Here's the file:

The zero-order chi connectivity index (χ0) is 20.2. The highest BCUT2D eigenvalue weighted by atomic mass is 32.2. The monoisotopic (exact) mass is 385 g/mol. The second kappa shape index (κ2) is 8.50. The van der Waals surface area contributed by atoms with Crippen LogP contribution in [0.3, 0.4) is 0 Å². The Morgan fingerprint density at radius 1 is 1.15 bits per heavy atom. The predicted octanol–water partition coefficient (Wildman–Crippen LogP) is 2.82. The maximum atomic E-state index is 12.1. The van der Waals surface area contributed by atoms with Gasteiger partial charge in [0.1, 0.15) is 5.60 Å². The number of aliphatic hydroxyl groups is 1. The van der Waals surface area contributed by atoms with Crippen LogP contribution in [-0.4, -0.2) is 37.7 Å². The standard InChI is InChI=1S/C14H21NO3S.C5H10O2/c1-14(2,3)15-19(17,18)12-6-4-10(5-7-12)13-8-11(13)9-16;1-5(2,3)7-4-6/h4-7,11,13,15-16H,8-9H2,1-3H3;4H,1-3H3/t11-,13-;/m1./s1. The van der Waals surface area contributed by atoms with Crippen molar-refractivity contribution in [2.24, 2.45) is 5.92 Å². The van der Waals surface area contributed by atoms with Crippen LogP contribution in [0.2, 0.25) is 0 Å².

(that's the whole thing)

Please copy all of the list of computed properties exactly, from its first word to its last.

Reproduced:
The zero-order chi connectivity index (χ0) is 20.2. The highest BCUT2D eigenvalue weighted by atomic mass is 32.2. The monoisotopic (exact) mass is 385 g/mol. The second kappa shape index (κ2) is 8.50. The van der Waals surface area contributed by atoms with Crippen LogP contribution in [0.3, 0.4) is 0 Å². The Morgan fingerprint density at radius 1 is 1.15 bits per heavy atom. The predicted octanol–water partition coefficient (Wildman–Crippen LogP) is 2.82. The maximum atomic E-state index is 12.1. The van der Waals surface area contributed by atoms with Gasteiger partial charge in [0.1, 0.15) is 5.60 Å². The number of aliphatic hydroxyl groups is 1. The van der Waals surface area contributed by atoms with Crippen LogP contribution in [-0.4, -0.2) is 37.7 Å². The standard InChI is InChI=1S/C14H21NO3S.C5H10O2/c1-14(2,3)15-19(17,18)12-6-4-10(5-7-12)13-8-11(13)9-16;1-5(2,3)7-4-6/h4-7,11,13,15-16H,8-9H2,1-3H3;4H,1-3H3/t11-,13-;/m1./s1. The van der Waals surface area contributed by atoms with Crippen molar-refractivity contribution in [2.24, 2.45) is 5.92 Å². The van der Waals surface area contributed by atoms with Crippen LogP contribution in [0.2, 0.25) is 0 Å².